Heart O’the Hills Campground
Situated in the center of an ancient old-growth forest, this is one of the most popular camping grounds for families. Children really enjoy the ranger programs available in summer. The grounds are a couple of miles from Port Angeles, which makes it an easy site to access. Yet the real attraction to Heart O’the Hills has to do with its proximity to Hurrican Ridge. This beautiful destination is situated 14-miles uphill.
Heart O’the Hills is open throughout the year. However, this area is prone to heavy snowfall in winter, which makes it a walk-in only site when it starts to snow. This site is RV-friendly (up to 35 feet in some of the campsites) and contains around 105 non-reservable spots. Running water, an RV dump station, and flush toilets are available.
La Push (Mora) Campground
Also known as Mora Campground, La Push is located close to the Quillayute River, a couple of miles from Rialto Beach. It is also very close to Olympic National Park attractions including Second Beach, Hole in the Wall, and Strawberry Bay Falls. Whale, deer, seal, bear, and eagle sightings are common in this area.
These camping grounds are available throughout the year and contains 95 non-reservable campsites. This site is RV friendly (up to 35 feet for a few spots). Running water, an RV dump station, and pit toilets are available.
North Fork Campground
For campers that prefer more secluded camping experiences, this is among the top-rated choices. Tucked away along the Quinault River, this is a small campground situated close to stunning hikes which include the Skyline Ridge Primitive Trails. Bears, elk, and deer visit this area frequently.
Open throughout the year, North Fork Campground contains 9 non-reservable spots. This site is not RV-friendly and there is no running water. There are pit toilets at North Fork Campground.
Kalaloch Campground is perhaps the most attractive and popular camping grounds in Olympic National Park for a good reason. This site is amazingly beautiful and located along a bluff next to sandy Kalaloch Beach. Most of the camping sites offer beautiful views across the ocean, particularly at sunset.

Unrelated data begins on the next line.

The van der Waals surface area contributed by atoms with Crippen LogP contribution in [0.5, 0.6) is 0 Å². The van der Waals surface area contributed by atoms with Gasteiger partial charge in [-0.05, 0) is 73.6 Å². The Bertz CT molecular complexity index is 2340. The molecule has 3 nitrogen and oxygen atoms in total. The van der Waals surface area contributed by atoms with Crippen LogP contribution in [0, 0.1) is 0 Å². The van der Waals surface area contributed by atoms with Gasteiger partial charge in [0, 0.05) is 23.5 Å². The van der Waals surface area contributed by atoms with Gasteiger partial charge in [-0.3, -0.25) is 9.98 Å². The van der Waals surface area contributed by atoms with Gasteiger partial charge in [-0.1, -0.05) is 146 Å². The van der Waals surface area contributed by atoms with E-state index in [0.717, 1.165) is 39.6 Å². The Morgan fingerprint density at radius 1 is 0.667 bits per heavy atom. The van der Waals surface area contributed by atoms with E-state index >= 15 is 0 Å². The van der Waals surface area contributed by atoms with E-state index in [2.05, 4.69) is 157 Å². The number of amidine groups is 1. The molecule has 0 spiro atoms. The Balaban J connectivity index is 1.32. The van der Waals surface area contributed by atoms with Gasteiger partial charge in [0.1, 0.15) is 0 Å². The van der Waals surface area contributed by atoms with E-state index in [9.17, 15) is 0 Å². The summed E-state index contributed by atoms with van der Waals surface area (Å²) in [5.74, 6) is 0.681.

Kalaloch does allow reservations from June to September. Make sure you book well in advance if you would like to secure a camping spot in the months of summer.
Kalaloch Campground is also open throughout the years and contains 170 reservable campsites. This location is also RV-friendly (up to 35 feet for a few spots). Kalaloch Campgrounds has a general store, running water, flush toilets, and an RV dump station.
With a view of Lake Ozette from all the campsites, this isolated camping ground is one of the overlooked gems of this national park. Miles away from anything, the roadway to this lake is muddy and rough, while the campsites are also pretty wet.
Yet these drawbacks are all worth your while considering the awe-inspiring beauty and views of the lake along with easy access to a more remote coastline.
Open throughout the year, Ozette Campground contains 15 non-reservable spots. It is also RV-friendly (up to 21 feet). Ozette Campground has pit toilets, but no running water.
Sol Duc Campground
Rated as among the best camping spots in Olympic National Park. Situated close to the famous Sol Duc Falls, it is also close to salmon-filled rivers, lakes, and hot springs. This camping ground hosts various ranger programs in the summer months. The Sol Duc Hot Springs Resort provides a restaurant and lodge in summer.
Sol Duc Campground is open throughout the year. However, running water and flush toilets can only be accessed from May to October. These camping grounds offer 82 non-reservable spots and can accommodate RVs up to 35-feet for some of the spots.
South Beach Campground
Even though these camping grounds are just off Highway 101, and a few minutes from Kalaloch, it is still surprisingly isolated.
It’s beautiful and scenic location offers visitors outstanding views across the Pacific Ocean. South Beach is also an ideal jump-off point in order to explore Queets Rainforests and Quinault.